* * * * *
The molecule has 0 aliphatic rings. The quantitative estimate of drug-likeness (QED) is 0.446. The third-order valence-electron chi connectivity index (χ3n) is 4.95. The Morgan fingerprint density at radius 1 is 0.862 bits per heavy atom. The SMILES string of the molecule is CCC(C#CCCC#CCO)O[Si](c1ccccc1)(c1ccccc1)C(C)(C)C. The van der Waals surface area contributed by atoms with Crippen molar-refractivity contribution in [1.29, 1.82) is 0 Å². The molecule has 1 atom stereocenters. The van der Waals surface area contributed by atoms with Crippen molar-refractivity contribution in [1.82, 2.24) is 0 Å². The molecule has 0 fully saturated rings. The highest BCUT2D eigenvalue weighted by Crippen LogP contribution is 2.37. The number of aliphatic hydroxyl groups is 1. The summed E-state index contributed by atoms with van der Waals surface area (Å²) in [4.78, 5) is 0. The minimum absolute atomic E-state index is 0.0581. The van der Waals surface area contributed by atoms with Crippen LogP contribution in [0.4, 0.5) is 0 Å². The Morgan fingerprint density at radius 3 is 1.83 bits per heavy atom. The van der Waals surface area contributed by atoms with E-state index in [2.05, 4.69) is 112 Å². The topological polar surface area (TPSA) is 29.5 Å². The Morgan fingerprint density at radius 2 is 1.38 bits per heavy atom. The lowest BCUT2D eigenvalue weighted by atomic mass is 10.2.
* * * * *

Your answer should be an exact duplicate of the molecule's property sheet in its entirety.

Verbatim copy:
The molecule has 0 aliphatic rings. The quantitative estimate of drug-likeness (QED) is 0.446. The third-order valence-electron chi connectivity index (χ3n) is 4.95. The Morgan fingerprint density at radius 1 is 0.862 bits per heavy atom. The SMILES string of the molecule is CCC(C#CCCC#CCO)O[Si](c1ccccc1)(c1ccccc1)C(C)(C)C. The van der Waals surface area contributed by atoms with Crippen molar-refractivity contribution in [1.29, 1.82) is 0 Å². The molecule has 1 atom stereocenters. The van der Waals surface area contributed by atoms with Crippen molar-refractivity contribution in [1.82, 2.24) is 0 Å². The molecule has 0 fully saturated rings. The highest BCUT2D eigenvalue weighted by Crippen LogP contribution is 2.37. The number of aliphatic hydroxyl groups is 1. The summed E-state index contributed by atoms with van der Waals surface area (Å²) in [4.78, 5) is 0. The minimum absolute atomic E-state index is 0.0581. The van der Waals surface area contributed by atoms with Crippen LogP contribution in [0.4, 0.5) is 0 Å². The Morgan fingerprint density at radius 3 is 1.83 bits per heavy atom. The van der Waals surface area contributed by atoms with E-state index in [2.05, 4.69) is 112 Å². The topological polar surface area (TPSA) is 29.5 Å². The Morgan fingerprint density at radius 2 is 1.38 bits per heavy atom. The lowest BCUT2D eigenvalue weighted by atomic mass is 10.2.